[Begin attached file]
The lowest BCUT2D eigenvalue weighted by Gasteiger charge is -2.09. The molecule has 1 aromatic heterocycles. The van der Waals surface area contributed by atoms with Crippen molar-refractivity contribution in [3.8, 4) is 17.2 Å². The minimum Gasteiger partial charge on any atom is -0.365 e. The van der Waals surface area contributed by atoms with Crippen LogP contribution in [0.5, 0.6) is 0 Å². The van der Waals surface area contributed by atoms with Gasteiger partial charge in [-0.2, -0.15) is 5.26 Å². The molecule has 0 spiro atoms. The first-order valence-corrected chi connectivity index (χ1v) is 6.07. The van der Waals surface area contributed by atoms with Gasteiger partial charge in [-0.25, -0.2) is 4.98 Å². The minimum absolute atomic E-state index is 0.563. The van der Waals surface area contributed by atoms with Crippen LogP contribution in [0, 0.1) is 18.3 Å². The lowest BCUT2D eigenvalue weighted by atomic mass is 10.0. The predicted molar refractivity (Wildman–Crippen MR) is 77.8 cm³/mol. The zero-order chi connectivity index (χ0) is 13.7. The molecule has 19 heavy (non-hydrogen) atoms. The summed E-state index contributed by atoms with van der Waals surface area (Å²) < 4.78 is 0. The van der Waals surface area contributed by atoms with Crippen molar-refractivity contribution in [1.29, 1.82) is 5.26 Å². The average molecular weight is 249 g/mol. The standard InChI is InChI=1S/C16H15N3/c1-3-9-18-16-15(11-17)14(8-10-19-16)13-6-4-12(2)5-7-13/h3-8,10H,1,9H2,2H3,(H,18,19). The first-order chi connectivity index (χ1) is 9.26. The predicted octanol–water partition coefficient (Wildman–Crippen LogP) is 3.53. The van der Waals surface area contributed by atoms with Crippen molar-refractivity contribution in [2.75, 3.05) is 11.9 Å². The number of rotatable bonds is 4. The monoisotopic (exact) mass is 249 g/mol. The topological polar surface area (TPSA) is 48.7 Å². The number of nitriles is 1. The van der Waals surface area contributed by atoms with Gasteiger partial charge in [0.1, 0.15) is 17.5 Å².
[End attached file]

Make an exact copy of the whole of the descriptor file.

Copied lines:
The lowest BCUT2D eigenvalue weighted by Gasteiger charge is -2.09. The molecule has 1 aromatic heterocycles. The van der Waals surface area contributed by atoms with Crippen molar-refractivity contribution in [3.8, 4) is 17.2 Å². The minimum Gasteiger partial charge on any atom is -0.365 e. The van der Waals surface area contributed by atoms with Crippen LogP contribution in [0.5, 0.6) is 0 Å². The van der Waals surface area contributed by atoms with Gasteiger partial charge in [-0.2, -0.15) is 5.26 Å². The molecule has 0 spiro atoms. The first-order valence-corrected chi connectivity index (χ1v) is 6.07. The van der Waals surface area contributed by atoms with Gasteiger partial charge in [-0.25, -0.2) is 4.98 Å². The minimum absolute atomic E-state index is 0.563. The van der Waals surface area contributed by atoms with Crippen LogP contribution in [0, 0.1) is 18.3 Å². The lowest BCUT2D eigenvalue weighted by atomic mass is 10.0. The predicted molar refractivity (Wildman–Crippen MR) is 77.8 cm³/mol. The zero-order chi connectivity index (χ0) is 13.7. The molecule has 19 heavy (non-hydrogen) atoms. The summed E-state index contributed by atoms with van der Waals surface area (Å²) < 4.78 is 0. The van der Waals surface area contributed by atoms with Crippen molar-refractivity contribution in [1.29, 1.82) is 5.26 Å². The average molecular weight is 249 g/mol. The standard InChI is InChI=1S/C16H15N3/c1-3-9-18-16-15(11-17)14(8-10-19-16)13-6-4-12(2)5-7-13/h3-8,10H,1,9H2,2H3,(H,18,19). The first-order chi connectivity index (χ1) is 9.26. The predicted octanol–water partition coefficient (Wildman–Crippen LogP) is 3.53. The van der Waals surface area contributed by atoms with Crippen molar-refractivity contribution in [2.75, 3.05) is 11.9 Å². The number of rotatable bonds is 4. The monoisotopic (exact) mass is 249 g/mol. The topological polar surface area (TPSA) is 48.7 Å². The number of nitriles is 1. The van der Waals surface area contributed by atoms with Gasteiger partial charge in [0.1, 0.15) is 17.5 Å².